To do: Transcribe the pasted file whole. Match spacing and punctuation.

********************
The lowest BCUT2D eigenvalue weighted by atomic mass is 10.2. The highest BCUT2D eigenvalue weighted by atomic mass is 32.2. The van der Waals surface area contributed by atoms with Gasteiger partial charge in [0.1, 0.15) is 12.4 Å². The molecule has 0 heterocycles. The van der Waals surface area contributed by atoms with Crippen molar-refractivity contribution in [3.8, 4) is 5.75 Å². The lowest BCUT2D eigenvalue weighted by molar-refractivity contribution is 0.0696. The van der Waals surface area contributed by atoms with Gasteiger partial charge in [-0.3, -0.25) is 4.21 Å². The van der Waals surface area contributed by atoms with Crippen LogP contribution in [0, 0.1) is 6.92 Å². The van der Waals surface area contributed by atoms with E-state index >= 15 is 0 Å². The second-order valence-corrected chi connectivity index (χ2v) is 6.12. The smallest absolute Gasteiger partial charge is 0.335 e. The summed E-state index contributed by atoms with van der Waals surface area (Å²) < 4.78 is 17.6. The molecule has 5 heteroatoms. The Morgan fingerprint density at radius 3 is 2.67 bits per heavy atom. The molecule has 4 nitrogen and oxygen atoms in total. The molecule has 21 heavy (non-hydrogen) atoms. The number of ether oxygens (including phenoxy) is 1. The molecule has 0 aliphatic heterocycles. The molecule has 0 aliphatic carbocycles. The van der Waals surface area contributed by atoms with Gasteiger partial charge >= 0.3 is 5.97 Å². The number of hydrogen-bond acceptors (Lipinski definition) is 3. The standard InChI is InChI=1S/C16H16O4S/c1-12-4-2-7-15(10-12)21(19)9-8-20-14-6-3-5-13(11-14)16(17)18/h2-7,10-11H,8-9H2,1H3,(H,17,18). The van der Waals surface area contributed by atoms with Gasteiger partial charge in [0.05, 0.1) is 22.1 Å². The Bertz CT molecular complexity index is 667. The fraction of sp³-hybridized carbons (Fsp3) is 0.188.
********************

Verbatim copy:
The lowest BCUT2D eigenvalue weighted by atomic mass is 10.2. The highest BCUT2D eigenvalue weighted by atomic mass is 32.2. The van der Waals surface area contributed by atoms with Gasteiger partial charge in [0.1, 0.15) is 12.4 Å². The molecule has 0 heterocycles. The van der Waals surface area contributed by atoms with Crippen molar-refractivity contribution in [3.8, 4) is 5.75 Å². The lowest BCUT2D eigenvalue weighted by molar-refractivity contribution is 0.0696. The van der Waals surface area contributed by atoms with Gasteiger partial charge in [-0.3, -0.25) is 4.21 Å². The van der Waals surface area contributed by atoms with Crippen LogP contribution in [0, 0.1) is 6.92 Å². The van der Waals surface area contributed by atoms with E-state index >= 15 is 0 Å². The second-order valence-corrected chi connectivity index (χ2v) is 6.12. The smallest absolute Gasteiger partial charge is 0.335 e. The summed E-state index contributed by atoms with van der Waals surface area (Å²) < 4.78 is 17.6. The molecule has 5 heteroatoms. The Morgan fingerprint density at radius 3 is 2.67 bits per heavy atom. The molecule has 4 nitrogen and oxygen atoms in total. The molecule has 21 heavy (non-hydrogen) atoms. The number of ether oxygens (including phenoxy) is 1. The molecule has 0 aliphatic heterocycles. The molecule has 0 aliphatic carbocycles. The van der Waals surface area contributed by atoms with Gasteiger partial charge >= 0.3 is 5.97 Å². The number of hydrogen-bond acceptors (Lipinski definition) is 3. The standard InChI is InChI=1S/C16H16O4S/c1-12-4-2-7-15(10-12)21(19)9-8-20-14-6-3-5-13(11-14)16(17)18/h2-7,10-11H,8-9H2,1H3,(H,17,18). The van der Waals surface area contributed by atoms with Gasteiger partial charge in [0.05, 0.1) is 22.1 Å². The Bertz CT molecular complexity index is 667. The fraction of sp³-hybridized carbons (Fsp3) is 0.188.